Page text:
The National Milk Producers Federation (NMPF), with support from Dairy Management Inc., announced Sept. 26 updates to animal care standards under the National Dairy Farmers Assuring Responsible Management (FARM) Animal Care program after a rigorous 16-month stakeholder review.
The fourth iteration of the FARM Animal Care Program’s standards supports closer farmer/veterinarian relationships, requires continuing education for all employees and adds a new standard for pain management when disbudding animals. As with previous versions of FARM Animal Care, a robust suite of materials that include templates, frequently asked questions, continuing education videos and other resource tools will be made available to help producers meet the outlined standards. These resources are available to producers through their cooperative or processor and can be found on the FARM Resources webpage, with hard copies also available upon request.
“FARM’s Animal Care Program 4.0 underscores the dairy community’s commitment to continually improving animal care and incorporating the latest animal welfare research, demonstrating to consumers that dairy is a leader in the humane and ethical care of our animals,” NMPF president and chief executive officer Jim Mulhern said. “We are committed to ensuring that farms are prepared to meet the updated standards and that the supply chain -- from farm to fork -- has full transparency as well as high-quality dairy products.”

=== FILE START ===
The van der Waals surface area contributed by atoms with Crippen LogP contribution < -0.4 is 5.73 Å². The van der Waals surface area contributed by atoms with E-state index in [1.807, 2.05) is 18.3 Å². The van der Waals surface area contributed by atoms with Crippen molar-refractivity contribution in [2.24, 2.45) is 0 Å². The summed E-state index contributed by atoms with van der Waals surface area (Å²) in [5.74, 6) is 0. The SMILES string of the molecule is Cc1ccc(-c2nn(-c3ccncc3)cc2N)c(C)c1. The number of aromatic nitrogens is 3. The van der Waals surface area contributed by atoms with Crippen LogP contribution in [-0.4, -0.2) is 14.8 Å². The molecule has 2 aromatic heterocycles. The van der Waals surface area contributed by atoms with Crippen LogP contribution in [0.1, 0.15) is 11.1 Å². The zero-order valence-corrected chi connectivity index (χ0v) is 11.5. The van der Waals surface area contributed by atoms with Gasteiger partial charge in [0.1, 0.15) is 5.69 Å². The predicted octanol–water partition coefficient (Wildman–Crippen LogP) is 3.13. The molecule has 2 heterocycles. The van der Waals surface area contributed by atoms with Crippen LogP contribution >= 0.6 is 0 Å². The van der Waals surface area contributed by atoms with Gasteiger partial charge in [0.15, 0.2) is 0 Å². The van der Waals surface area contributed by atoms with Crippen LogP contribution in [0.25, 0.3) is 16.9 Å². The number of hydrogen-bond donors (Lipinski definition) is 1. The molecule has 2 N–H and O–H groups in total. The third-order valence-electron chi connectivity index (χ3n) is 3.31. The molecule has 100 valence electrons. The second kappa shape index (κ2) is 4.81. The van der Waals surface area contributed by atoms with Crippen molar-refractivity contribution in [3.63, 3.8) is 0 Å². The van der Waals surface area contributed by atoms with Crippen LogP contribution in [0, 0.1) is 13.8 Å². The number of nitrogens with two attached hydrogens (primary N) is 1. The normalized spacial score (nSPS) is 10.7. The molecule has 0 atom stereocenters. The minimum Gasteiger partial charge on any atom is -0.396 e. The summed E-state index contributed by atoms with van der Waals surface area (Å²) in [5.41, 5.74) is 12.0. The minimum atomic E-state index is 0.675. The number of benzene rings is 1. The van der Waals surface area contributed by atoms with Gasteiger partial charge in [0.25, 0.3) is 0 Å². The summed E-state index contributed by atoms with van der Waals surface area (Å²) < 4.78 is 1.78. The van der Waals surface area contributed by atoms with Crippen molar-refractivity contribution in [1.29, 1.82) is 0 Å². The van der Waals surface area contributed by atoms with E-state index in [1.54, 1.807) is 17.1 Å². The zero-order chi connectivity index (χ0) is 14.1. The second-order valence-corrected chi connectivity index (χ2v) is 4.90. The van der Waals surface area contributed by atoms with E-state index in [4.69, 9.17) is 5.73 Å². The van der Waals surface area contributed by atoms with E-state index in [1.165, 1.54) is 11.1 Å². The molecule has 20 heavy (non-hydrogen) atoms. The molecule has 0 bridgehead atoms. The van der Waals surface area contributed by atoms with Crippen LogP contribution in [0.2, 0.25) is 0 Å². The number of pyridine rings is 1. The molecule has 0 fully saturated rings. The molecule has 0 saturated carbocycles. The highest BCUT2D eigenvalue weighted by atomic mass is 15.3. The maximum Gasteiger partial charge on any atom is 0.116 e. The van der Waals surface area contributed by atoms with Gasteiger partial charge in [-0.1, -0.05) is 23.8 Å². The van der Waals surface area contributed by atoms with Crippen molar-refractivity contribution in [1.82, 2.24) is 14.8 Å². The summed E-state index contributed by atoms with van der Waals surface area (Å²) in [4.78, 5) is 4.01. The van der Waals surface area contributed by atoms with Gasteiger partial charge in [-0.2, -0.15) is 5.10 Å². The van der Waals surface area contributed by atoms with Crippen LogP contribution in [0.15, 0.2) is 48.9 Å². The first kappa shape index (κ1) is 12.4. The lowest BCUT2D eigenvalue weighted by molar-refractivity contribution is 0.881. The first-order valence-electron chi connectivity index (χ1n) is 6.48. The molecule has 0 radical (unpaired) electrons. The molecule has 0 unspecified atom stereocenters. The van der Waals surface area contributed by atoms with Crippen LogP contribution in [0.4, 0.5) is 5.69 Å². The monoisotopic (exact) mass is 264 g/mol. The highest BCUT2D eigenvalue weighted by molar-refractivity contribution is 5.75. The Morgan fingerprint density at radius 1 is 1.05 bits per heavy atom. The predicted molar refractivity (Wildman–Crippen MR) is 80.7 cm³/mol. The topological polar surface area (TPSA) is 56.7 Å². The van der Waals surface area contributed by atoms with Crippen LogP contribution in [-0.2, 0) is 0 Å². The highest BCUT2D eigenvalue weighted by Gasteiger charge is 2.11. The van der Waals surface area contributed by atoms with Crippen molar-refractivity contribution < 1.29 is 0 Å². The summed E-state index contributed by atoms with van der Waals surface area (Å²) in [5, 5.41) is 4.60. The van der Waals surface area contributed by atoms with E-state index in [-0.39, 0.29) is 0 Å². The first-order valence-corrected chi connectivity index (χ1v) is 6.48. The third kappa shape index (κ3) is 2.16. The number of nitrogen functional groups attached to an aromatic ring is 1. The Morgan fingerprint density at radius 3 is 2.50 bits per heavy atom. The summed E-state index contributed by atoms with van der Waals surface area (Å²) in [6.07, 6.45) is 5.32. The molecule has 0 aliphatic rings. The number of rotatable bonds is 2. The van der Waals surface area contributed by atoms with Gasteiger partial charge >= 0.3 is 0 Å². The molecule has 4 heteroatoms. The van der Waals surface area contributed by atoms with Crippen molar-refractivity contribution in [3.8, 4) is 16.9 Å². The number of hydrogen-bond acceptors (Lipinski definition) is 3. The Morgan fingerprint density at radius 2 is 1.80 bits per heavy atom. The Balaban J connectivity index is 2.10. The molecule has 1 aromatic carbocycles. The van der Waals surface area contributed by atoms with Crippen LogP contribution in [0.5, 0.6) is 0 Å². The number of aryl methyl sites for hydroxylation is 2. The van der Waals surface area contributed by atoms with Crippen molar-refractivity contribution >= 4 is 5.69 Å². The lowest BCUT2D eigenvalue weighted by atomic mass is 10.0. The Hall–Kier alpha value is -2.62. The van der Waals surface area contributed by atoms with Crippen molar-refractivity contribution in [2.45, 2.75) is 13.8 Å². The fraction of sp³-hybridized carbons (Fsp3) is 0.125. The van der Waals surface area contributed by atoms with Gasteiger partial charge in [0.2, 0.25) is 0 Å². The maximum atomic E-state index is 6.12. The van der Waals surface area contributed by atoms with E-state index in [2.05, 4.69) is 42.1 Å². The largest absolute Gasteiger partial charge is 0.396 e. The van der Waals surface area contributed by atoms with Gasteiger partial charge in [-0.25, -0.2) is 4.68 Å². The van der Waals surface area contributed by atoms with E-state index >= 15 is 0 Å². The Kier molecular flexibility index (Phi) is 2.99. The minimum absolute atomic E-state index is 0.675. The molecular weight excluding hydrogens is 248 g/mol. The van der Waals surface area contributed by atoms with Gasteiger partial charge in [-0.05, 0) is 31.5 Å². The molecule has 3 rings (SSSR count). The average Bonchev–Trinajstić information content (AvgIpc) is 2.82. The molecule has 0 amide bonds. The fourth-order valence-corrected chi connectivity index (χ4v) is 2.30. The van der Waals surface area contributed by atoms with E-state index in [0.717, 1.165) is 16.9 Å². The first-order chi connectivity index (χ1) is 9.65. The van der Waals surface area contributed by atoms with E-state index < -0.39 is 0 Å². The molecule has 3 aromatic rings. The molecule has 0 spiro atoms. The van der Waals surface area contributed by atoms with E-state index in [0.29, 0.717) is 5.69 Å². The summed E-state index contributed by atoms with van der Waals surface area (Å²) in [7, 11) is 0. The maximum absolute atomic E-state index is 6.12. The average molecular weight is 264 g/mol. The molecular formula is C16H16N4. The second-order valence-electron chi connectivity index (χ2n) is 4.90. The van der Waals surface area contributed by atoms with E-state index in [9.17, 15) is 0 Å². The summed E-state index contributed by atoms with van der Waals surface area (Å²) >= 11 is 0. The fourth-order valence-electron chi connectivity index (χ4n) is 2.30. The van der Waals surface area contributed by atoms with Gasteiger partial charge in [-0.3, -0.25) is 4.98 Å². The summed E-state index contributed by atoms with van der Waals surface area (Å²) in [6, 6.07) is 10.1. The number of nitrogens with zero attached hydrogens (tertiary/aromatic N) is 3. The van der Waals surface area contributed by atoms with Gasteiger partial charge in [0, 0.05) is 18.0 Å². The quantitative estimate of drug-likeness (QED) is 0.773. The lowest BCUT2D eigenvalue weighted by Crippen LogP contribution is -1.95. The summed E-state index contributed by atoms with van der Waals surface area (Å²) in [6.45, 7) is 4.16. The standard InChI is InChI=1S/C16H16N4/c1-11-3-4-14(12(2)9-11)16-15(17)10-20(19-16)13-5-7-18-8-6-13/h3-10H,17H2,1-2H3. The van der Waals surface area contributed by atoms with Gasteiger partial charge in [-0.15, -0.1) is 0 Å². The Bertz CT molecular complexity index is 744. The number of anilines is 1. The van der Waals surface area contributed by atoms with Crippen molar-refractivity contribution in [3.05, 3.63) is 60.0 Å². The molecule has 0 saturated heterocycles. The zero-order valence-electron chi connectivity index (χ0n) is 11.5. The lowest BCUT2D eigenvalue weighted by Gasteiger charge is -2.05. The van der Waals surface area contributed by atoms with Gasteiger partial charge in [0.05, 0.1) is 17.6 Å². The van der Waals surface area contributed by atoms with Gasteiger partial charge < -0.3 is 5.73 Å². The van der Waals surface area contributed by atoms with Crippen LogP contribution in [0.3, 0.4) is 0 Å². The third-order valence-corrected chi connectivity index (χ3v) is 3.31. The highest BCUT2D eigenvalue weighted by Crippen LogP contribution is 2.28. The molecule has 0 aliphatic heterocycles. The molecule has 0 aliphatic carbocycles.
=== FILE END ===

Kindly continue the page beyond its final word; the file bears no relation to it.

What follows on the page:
Farmers nationwide, dairy veterinarians, animal welfare experts and dairy industry leaders were all represented in drafting and approving the new standards, which received 370 submissions that guided final decisions made on Version 4.0.
The following significant changes go into effect on Jan. 1, 2020:
- If tail docking is found to have continued to occur, immediate action must be taken to cease the practice.
- Standards that generate a mandatory corrective action plan — ranging from veterinarian engagement (veterinarian/client/patient relationship and herd health plan review), calf care, non-ambulatory animal, euthanasia and fitness to transport management practices and disbudding prior to eight weeks of age — will need to be addressed within nine months of the evaluation.
FARM Animal Care is updated once every three years to ensure relevance to current industry best management practices and scientific research related to on-farm animal care. For additional specifics on the standards updates, click here.